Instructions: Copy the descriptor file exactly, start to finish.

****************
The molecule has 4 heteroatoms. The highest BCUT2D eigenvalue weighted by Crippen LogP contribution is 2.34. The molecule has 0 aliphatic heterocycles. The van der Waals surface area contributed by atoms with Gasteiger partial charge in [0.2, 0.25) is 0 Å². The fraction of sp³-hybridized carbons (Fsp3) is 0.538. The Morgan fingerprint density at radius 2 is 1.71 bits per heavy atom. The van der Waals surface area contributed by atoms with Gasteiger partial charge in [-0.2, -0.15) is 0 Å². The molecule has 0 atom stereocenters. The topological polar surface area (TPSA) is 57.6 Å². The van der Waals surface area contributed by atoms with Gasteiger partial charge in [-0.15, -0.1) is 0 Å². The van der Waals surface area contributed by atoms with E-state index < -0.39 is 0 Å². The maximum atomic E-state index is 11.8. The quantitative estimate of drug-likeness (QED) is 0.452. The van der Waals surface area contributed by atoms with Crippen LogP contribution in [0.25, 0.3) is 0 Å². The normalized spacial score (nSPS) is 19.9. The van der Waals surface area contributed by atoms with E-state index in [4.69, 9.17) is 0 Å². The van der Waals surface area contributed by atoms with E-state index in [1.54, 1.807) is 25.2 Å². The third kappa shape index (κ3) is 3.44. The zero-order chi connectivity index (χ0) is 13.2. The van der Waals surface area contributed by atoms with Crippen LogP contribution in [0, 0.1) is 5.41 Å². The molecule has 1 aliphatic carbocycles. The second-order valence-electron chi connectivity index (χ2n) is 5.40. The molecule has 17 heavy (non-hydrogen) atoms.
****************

The molecule has 4 heteroatoms. The highest BCUT2D eigenvalue weighted by Crippen LogP contribution is 2.34. The molecule has 0 aliphatic heterocycles. The van der Waals surface area contributed by atoms with Gasteiger partial charge in [0.2, 0.25) is 0 Å². The fraction of sp³-hybridized carbons (Fsp3) is 0.538. The Morgan fingerprint density at radius 2 is 1.71 bits per heavy atom. The van der Waals surface area contributed by atoms with Gasteiger partial charge in [-0.2, -0.15) is 0 Å². The molecule has 0 atom stereocenters. The topological polar surface area (TPSA) is 57.6 Å². The van der Waals surface area contributed by atoms with Gasteiger partial charge in [-0.15, -0.1) is 0 Å². The van der Waals surface area contributed by atoms with E-state index < -0.39 is 0 Å². The maximum atomic E-state index is 11.8. The quantitative estimate of drug-likeness (QED) is 0.452. The van der Waals surface area contributed by atoms with Crippen LogP contribution in [0.25, 0.3) is 0 Å². The normalized spacial score (nSPS) is 19.9. The van der Waals surface area contributed by atoms with E-state index in [4.69, 9.17) is 0 Å². The van der Waals surface area contributed by atoms with E-state index in [1.54, 1.807) is 25.2 Å². The third kappa shape index (κ3) is 3.44. The zero-order chi connectivity index (χ0) is 13.2. The van der Waals surface area contributed by atoms with Crippen LogP contribution in [0, 0.1) is 5.41 Å². The molecule has 1 aliphatic carbocycles. The second-order valence-electron chi connectivity index (χ2n) is 5.40. The molecule has 17 heavy (non-hydrogen) atoms.